MENARAH network lead, Professor Shereen Hussein and Professor Sara Charlesworth, at the RMIT University, Guest edited a new Themed Section in the Journal of Social Policy and Society. The Themed Section includes five articles in addition to the introduction and some useful resources.
Professors Hussein and Charlesworth write that ‘population ageing has been rapidly increasing in most of the developed world. However, healthy life expectancy has not been growing at a similar pace, resulting in an expansion in the number of years older people live with health and care needs. Long-term care (LTC) provision is diverse across Europe and more economically developed countries with input from different actors and agencies ranging from informal family carers, the state, and, increasingly, migrant workers. Nevertheless, the ethos of LTC policies in the UK, Europe, Australasia and North America are informed by person-centeredness, independence, and inclusion philosophies.‘ They highlight the core principles of long-term care services as being person-centred and aiming to maintain people’s independence and dignity. Globally, LTC delivery has been progressing towards ageing in place, where support is intended to enhance people’s ability to continue living independently at home for as long as they wish. However, various challenges exist in delivering high-quality LTC, including funding pressures, workforce shortages and national welfare discourses including ageist perspectives.
Hussein and Charlesworth bring to the forefront the impact of COVID19 on the delivery of LTC services. They write: ‘The Covid-19 pandemic has thrown an intense light on the LTC sector for all the wrong reasons: from high infection levels and death rates in care settings, mainly residential care, to evidence of failure to protect the LTC workforce with fragmented and contradictory guidelines and delays in or inadequate supplies of personal protection equipment and training. The significant effects of Covid-19 combined with a long-standing multiplicity of challenges – including many related to funding, ensuring diverse and adequate services, and resourcing a well-trained and supported workforce – call to understand the granularities of the different facets of LTC provision. In this themed section, we bring together a selection of articles from leading authors in LTC research from the UK and Europe’.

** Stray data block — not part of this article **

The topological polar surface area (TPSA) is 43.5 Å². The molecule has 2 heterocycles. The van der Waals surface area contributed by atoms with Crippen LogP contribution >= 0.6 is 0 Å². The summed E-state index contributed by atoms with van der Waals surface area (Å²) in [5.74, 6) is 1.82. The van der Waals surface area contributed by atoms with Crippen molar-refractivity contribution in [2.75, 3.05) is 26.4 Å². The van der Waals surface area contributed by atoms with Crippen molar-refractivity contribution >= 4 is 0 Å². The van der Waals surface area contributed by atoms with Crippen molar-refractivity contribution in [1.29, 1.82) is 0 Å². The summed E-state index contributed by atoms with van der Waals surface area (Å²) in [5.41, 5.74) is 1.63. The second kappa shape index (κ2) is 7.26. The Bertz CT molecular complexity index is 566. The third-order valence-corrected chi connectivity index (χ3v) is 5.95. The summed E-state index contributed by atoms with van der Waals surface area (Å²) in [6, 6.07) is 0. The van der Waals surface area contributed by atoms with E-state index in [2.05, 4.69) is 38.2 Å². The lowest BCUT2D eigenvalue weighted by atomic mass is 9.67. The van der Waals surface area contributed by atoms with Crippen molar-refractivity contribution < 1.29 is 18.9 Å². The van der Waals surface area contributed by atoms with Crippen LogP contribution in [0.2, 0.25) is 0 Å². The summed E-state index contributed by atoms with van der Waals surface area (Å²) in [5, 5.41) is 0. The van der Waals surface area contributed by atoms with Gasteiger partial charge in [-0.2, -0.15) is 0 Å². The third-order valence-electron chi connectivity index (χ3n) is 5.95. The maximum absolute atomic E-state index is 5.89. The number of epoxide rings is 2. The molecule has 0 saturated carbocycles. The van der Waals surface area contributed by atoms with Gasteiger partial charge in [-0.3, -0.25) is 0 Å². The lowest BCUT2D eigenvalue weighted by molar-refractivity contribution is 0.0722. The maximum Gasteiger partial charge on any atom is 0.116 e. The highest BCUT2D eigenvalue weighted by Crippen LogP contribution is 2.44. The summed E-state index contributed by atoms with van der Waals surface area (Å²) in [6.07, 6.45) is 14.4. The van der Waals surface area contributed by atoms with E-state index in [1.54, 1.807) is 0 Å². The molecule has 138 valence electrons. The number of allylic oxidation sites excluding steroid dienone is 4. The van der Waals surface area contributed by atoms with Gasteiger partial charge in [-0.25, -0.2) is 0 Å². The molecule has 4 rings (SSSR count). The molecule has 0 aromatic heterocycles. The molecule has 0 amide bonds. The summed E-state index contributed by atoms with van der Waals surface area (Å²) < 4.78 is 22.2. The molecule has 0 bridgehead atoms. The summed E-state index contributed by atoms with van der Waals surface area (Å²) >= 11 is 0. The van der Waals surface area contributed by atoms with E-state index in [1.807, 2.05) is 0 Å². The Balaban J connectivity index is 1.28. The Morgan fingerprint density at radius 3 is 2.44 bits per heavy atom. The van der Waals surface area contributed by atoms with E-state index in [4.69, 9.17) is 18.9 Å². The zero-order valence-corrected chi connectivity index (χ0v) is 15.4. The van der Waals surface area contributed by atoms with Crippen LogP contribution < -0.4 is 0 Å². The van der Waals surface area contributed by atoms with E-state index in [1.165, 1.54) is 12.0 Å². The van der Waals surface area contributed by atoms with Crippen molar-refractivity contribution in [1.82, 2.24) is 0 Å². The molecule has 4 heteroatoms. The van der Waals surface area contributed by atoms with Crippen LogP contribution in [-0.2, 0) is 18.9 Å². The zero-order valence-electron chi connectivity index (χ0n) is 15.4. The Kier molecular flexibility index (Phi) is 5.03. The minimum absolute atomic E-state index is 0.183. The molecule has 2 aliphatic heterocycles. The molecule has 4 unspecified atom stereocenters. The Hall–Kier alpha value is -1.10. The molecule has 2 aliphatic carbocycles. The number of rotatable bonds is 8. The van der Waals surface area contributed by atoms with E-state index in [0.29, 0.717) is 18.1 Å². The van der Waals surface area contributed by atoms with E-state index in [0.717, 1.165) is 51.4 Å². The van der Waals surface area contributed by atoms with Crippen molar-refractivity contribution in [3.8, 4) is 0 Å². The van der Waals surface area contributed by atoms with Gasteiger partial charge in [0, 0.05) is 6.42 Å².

The collection of articles in this Themed Section engages with the complexities of implementing LTC policies within explicit and implicit sets of constraints, which create direct and indirect pressures on LTC providers, LTC workers, and informal carers.
A list of articles in the Themed Section:
Published online by Cambridge University Press: 01 March 2022, pp. 257-260
Published online by Cambridge University Press: 06 October 2021, pp. 261-274
Published online by Cambridge University Press: 30 April 2021, pp. 275-291
Published online by Cambridge University Press: 11 November 2021, pp. 292-303
Published online by Cambridge University Press: 04 October 2021, pp. 304-315
Published online by Cambridge University Press: 01 March 2022, pp. 316-330
Published online by Cambridge University Press: 01 March 2022, pp. 331-332
Founder and Director
Shereen Hussein is a Health and Social Care Policy professor at the London School of Hygiene and Tropical Medicine (LSHTM), United Kingdom.
Shereen Founded the MENARAH Network in 2019, through an initial grant from the Global Challenge Research Fund, UKRI. She is a medical demographer with expertise in ageing, family dynamics, migration and long-term care systems. Shereen regularly collaborates with the United Nations, the World Health Organisation and the World Bank in policy and research focused on ageing in the Middle East and North Africa Region.
Shereen received her undergraduate degree in statistics and a postgraduate degree in computer science at Cairo University. She completed an MSc in medical demography at the London School of Hygiene and a PhD in quantitative demography and population studies at the London School of Economics and Political Science, United Kingdom.